Applying Operations Management Principles on Optimisation of Scientific Computing Clusters
We apply operations management principles on production scheduling and allocation to computing clusters and their storage resources to increase throughput and reduce lead time of scientific computing jobs. In addition, we study how this approach affects the amount of energy consumed by a computing job comprised of hundreds of calculation tasks. Methodologically we use the design science approach by applying domain knowledge of operations management and efficient resource allocation on the efficient management of the computing resources. Using a test cluster we collected data on CPU and memory utilisation along with energy consumption on different ways of allocating the jobs. We challenge the traditional one job per one processor core method of scheduling scientific clusters with parallel processing and bottleneck management. We observed that by increasing the utilisation rate of the cluster memory increases throughput and decreases energy consumption. We studied also scheduling methods running multiple tasks per CPU core and scheduling based on the amount of free memory available. The test results showed that, at best these methods both decreased energy consumption down to 45% and increased throughput up to 100% compared to the standard practices used in scientific computing. The results are being further tested to eventually support LHC computing of CERN.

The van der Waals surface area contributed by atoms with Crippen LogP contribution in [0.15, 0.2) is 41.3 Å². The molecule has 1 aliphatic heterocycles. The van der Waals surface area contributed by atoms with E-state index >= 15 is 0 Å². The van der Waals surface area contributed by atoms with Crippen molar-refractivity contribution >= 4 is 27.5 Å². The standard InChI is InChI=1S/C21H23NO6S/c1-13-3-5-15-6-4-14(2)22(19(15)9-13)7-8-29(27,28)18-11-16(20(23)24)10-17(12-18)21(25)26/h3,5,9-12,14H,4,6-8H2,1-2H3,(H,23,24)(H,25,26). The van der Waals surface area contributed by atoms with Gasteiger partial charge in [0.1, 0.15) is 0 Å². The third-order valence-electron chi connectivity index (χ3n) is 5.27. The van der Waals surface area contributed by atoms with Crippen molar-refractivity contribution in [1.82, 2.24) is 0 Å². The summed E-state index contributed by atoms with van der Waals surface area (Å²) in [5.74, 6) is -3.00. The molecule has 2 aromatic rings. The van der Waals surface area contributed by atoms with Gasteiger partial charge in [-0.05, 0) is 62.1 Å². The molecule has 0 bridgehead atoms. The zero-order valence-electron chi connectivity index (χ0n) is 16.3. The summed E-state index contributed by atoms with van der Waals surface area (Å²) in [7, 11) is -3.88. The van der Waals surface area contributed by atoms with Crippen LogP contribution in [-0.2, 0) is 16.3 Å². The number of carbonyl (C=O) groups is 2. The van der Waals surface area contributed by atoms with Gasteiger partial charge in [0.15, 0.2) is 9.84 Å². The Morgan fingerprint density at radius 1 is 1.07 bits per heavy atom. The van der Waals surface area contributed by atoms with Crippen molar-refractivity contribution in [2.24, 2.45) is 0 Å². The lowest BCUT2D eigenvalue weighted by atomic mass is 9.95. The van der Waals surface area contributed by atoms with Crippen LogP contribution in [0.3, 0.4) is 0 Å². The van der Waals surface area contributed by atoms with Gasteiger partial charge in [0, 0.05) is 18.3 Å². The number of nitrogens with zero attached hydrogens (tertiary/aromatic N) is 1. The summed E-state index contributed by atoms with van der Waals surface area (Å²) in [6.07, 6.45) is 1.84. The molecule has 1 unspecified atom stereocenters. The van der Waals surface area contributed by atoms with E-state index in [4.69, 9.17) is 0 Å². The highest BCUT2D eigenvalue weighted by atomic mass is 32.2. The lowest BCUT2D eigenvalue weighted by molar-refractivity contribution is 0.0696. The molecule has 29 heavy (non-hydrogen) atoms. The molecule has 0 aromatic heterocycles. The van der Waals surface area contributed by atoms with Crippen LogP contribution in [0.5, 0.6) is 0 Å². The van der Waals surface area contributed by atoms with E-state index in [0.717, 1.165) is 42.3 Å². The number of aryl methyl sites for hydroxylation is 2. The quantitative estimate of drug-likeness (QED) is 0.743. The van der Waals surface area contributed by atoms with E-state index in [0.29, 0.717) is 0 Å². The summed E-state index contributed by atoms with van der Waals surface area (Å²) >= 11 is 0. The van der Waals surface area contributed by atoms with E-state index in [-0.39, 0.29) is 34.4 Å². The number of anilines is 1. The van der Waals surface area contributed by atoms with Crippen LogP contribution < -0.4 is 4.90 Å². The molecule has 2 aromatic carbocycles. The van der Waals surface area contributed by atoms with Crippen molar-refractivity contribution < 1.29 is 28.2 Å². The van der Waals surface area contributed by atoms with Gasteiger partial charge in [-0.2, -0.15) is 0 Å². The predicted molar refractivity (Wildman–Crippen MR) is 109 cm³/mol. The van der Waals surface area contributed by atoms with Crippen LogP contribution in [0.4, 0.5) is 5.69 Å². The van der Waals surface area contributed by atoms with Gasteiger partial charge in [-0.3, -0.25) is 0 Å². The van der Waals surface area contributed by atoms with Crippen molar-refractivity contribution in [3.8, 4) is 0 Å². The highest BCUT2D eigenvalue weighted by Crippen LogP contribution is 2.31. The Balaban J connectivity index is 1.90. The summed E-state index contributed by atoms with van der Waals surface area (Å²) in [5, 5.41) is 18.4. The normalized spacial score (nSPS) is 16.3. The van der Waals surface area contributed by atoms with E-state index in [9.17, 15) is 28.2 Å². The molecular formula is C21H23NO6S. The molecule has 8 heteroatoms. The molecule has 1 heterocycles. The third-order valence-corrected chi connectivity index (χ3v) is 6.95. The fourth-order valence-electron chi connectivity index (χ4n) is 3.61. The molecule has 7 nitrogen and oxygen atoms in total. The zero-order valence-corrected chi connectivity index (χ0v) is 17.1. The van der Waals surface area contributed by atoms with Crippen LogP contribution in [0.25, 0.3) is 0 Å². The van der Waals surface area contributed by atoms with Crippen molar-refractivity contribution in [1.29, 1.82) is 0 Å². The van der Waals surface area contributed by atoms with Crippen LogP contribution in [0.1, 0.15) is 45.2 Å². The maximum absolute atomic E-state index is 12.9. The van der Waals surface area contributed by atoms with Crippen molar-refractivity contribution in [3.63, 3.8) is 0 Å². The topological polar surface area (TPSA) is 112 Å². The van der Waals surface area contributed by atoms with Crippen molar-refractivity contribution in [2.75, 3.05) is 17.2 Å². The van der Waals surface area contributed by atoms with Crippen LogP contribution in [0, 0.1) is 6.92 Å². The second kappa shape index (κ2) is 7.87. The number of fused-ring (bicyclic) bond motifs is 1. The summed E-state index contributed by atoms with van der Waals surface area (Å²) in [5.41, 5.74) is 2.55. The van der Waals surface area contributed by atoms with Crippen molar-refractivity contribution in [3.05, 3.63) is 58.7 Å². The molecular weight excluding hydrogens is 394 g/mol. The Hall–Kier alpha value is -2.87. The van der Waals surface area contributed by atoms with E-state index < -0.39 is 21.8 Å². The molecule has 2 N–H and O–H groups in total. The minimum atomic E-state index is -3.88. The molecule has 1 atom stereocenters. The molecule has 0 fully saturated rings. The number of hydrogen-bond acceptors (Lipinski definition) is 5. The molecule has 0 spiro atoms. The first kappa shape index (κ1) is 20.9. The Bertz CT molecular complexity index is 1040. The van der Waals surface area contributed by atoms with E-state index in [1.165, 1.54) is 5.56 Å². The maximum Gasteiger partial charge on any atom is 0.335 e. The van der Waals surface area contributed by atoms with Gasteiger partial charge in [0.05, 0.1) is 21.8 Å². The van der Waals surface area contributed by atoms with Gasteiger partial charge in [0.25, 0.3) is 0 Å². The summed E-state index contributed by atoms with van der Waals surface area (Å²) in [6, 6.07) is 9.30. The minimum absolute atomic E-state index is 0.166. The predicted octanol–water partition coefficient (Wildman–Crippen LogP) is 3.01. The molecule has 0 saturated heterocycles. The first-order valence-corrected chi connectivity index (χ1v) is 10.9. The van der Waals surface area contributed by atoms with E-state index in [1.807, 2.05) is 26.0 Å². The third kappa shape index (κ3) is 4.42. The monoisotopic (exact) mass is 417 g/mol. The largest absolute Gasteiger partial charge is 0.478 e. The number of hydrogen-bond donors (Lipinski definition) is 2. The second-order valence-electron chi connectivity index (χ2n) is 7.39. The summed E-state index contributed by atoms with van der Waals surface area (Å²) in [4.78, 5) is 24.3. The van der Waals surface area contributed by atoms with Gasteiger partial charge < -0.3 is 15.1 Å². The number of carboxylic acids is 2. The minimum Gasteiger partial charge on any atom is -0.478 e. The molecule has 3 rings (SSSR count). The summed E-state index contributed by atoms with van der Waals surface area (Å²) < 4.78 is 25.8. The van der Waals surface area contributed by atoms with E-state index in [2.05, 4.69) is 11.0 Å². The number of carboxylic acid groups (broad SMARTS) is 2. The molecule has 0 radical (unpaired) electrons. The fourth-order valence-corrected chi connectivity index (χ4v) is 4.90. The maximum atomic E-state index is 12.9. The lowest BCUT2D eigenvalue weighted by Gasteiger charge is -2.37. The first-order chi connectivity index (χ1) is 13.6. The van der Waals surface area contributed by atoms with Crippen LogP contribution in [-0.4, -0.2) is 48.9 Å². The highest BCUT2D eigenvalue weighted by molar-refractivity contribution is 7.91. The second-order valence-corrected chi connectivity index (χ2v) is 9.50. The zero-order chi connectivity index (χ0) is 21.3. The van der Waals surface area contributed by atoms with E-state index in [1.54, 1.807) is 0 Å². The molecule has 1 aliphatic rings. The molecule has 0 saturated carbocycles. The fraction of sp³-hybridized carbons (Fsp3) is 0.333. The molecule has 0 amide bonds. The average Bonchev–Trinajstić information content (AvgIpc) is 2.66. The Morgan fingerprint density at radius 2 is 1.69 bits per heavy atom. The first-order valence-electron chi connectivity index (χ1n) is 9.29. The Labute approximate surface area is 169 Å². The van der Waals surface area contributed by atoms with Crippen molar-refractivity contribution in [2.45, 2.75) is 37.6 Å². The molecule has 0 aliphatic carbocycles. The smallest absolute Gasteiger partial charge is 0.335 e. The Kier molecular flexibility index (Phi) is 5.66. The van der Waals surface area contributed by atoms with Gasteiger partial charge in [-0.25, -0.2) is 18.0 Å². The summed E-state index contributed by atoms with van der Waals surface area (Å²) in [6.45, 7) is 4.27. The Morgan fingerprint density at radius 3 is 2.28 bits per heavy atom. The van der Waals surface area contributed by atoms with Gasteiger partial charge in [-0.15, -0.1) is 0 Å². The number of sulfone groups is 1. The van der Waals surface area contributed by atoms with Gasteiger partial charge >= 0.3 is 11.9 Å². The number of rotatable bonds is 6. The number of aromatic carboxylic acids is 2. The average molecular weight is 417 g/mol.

KeywordsLarge Hadron Collider Computing Cluster Schedule Method Decrease Energy Consumption Memory Utilisation
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